In March before the world felt like it was ending in a COVID-19 based horror movie I saw press releases for a new display in Kilmarnock on the history of Johnnie Walker. This really peeked my interest and I knew I would have to go back to where I grew up and visit the museum in the heart of the town.
This makes it sound like I live miles away and getting there involved a trek but alas no I just live in a different county now but you now drama is important.
For background information on the link between the Johnnie Walker brand and the town of Kilmarnock in Ayrshire then check out my first post on the subject:
History of Johnnie Walker and Kilmarnock 1820-2012
The museum is also the town library and social hub with an onsite coffee shop. It looks a lot better maintained and invested in that when I was at school. The actual exhibit we are interested in though is upstairs and a room which contains a number of interesting themes one of which is Johnnie Walker whisky. I have to say I was quite surprised and disappointed by this. The press material and announcements made it sound much larger than it is in reality. The exhibit is essentially a single wall within the room and contains a number of different cabinets and two televisions running mini documentaries. The second one shows the production of whisky from the 1950’s and is absolutely fascinating. I would love to insert it from YouTube here but it doesn’t seem to be uploaded anywhere else.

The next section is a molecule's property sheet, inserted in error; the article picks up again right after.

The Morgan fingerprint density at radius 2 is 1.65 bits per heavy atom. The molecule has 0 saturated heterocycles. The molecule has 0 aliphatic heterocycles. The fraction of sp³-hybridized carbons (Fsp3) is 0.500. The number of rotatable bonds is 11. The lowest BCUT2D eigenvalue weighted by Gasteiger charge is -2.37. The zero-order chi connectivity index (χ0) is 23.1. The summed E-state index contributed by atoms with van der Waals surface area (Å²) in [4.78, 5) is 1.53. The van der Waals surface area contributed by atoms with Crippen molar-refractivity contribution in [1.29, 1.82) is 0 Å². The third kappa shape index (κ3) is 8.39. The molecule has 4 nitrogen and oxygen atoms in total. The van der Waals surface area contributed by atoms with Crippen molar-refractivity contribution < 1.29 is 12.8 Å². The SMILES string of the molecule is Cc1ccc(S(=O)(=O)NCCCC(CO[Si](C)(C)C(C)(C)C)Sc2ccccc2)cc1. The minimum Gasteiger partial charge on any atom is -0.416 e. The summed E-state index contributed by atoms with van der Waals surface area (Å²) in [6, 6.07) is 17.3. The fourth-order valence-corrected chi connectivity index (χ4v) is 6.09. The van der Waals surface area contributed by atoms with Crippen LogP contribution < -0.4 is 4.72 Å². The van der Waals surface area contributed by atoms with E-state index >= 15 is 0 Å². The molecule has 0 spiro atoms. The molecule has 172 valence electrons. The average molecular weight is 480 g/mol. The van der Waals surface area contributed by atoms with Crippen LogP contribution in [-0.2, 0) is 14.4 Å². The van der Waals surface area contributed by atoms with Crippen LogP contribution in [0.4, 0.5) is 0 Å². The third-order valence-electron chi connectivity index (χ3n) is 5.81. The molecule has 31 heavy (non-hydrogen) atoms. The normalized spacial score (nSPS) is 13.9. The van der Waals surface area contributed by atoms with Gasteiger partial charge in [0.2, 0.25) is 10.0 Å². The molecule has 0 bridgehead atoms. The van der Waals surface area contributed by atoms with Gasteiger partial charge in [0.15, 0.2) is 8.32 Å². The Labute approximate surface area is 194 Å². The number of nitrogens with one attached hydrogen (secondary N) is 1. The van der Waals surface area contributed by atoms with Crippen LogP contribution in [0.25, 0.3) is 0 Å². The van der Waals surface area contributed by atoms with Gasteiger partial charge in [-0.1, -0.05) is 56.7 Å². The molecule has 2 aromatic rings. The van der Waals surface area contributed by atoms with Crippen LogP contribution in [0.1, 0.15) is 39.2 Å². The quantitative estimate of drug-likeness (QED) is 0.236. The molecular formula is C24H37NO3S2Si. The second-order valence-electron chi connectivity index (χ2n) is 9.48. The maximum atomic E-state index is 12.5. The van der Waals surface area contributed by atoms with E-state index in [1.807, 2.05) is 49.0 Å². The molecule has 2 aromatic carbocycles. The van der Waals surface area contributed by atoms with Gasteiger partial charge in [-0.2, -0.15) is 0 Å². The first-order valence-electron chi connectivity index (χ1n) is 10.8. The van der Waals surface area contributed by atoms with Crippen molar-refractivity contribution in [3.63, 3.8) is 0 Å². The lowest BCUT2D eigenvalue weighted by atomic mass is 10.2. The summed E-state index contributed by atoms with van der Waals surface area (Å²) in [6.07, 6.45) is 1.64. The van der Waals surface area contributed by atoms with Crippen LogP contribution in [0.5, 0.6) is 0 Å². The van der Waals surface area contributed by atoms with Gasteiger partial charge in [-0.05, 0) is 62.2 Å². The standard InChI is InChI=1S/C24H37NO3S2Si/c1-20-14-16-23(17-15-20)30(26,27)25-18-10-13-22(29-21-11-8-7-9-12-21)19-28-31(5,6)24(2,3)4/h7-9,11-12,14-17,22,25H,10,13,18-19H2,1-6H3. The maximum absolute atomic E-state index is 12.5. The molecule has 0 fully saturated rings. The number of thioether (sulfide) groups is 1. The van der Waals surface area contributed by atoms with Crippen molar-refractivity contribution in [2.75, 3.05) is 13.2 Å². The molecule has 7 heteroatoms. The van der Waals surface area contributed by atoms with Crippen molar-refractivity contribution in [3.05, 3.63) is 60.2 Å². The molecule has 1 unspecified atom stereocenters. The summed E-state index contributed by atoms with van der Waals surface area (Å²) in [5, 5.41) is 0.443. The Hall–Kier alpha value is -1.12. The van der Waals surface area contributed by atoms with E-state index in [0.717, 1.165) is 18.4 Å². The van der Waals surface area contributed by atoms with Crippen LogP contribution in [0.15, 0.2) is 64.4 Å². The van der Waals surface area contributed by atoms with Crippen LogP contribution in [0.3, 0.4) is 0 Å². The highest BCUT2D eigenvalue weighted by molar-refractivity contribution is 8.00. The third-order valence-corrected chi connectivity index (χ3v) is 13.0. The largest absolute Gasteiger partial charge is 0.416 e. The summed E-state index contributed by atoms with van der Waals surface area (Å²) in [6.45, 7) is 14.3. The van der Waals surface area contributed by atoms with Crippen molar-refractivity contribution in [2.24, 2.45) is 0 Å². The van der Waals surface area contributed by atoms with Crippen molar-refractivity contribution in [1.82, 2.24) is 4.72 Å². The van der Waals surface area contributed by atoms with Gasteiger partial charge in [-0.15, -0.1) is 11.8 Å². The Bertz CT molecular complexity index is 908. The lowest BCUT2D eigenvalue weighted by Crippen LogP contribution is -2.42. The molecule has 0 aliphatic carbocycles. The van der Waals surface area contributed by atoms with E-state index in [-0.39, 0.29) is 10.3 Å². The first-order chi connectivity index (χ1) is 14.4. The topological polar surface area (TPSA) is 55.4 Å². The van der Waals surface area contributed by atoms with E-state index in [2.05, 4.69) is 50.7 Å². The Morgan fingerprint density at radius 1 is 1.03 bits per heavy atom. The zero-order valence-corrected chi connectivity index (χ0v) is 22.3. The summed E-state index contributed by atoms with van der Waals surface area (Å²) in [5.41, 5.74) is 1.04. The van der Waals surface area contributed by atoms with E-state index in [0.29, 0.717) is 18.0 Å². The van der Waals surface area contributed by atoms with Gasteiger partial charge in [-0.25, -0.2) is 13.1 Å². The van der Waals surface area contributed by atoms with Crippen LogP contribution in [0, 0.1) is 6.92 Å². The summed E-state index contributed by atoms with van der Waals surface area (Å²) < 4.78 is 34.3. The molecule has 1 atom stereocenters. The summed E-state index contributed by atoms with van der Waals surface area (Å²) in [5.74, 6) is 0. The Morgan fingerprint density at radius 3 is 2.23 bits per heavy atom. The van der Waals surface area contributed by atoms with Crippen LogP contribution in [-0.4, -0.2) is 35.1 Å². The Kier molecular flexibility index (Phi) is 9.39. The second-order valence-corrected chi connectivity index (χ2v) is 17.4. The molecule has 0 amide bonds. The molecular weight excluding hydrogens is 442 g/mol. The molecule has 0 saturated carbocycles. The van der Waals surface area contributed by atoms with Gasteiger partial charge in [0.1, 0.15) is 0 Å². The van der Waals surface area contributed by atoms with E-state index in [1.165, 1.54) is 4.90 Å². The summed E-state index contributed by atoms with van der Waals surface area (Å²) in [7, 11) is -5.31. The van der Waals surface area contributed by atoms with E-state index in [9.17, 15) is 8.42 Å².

I got loads of pictures from the exhibit and certainly had a great day out but I wouldn’t recommend you make a long trip to come. You will almost certainly spend longer travelling than actually visiting the place. This is a bit of a shame when you think of how many millions are being spent on some tourist trap in the countries capital on Johnnie Walker fluff and the place where it actually started gets what feels like, if we are truly honest, an after thought.
Oh just before you go though I did look around the other exhibits in the room. Of course, there is material of Robert Burns the famous Scottish poet who lived from 1759-1796. They have his “dram glass” in a cabinet which of course I took a picture of.
Its that glass in the picture above. You know the glass…next to the skull… apparently its a cask of his skull put on a plinth during the Victorian era. Them Victorians were mental.